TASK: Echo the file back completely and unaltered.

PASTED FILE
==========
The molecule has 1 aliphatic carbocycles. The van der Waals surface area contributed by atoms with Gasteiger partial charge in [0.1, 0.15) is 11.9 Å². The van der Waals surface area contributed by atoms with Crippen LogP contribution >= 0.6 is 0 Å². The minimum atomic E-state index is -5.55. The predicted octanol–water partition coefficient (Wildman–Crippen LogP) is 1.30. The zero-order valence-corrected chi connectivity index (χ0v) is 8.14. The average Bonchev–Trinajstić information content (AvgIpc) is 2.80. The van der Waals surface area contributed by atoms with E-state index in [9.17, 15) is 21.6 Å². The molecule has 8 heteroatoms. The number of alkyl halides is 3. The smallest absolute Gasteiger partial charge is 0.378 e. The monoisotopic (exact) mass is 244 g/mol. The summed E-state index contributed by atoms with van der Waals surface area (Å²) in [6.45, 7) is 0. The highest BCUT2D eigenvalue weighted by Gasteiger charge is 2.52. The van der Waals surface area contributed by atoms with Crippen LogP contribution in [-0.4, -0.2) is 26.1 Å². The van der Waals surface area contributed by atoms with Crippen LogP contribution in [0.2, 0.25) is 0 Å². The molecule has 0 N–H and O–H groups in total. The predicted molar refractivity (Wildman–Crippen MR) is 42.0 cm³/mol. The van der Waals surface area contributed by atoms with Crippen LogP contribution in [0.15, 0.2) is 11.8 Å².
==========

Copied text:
The molecule has 1 aliphatic carbocycles. The van der Waals surface area contributed by atoms with Gasteiger partial charge in [0.1, 0.15) is 11.9 Å². The van der Waals surface area contributed by atoms with Crippen LogP contribution >= 0.6 is 0 Å². The minimum atomic E-state index is -5.55. The predicted octanol–water partition coefficient (Wildman–Crippen LogP) is 1.30. The zero-order valence-corrected chi connectivity index (χ0v) is 8.14. The average Bonchev–Trinajstić information content (AvgIpc) is 2.80. The van der Waals surface area contributed by atoms with E-state index in [9.17, 15) is 21.6 Å². The molecule has 8 heteroatoms. The number of alkyl halides is 3. The smallest absolute Gasteiger partial charge is 0.378 e. The monoisotopic (exact) mass is 244 g/mol. The summed E-state index contributed by atoms with van der Waals surface area (Å²) in [6.45, 7) is 0. The highest BCUT2D eigenvalue weighted by Gasteiger charge is 2.52. The van der Waals surface area contributed by atoms with Crippen LogP contribution in [-0.4, -0.2) is 26.1 Å². The van der Waals surface area contributed by atoms with Crippen LogP contribution in [0.2, 0.25) is 0 Å². The molecule has 0 N–H and O–H groups in total. The predicted molar refractivity (Wildman–Crippen MR) is 42.0 cm³/mol. The van der Waals surface area contributed by atoms with Crippen LogP contribution in [0.15, 0.2) is 11.8 Å².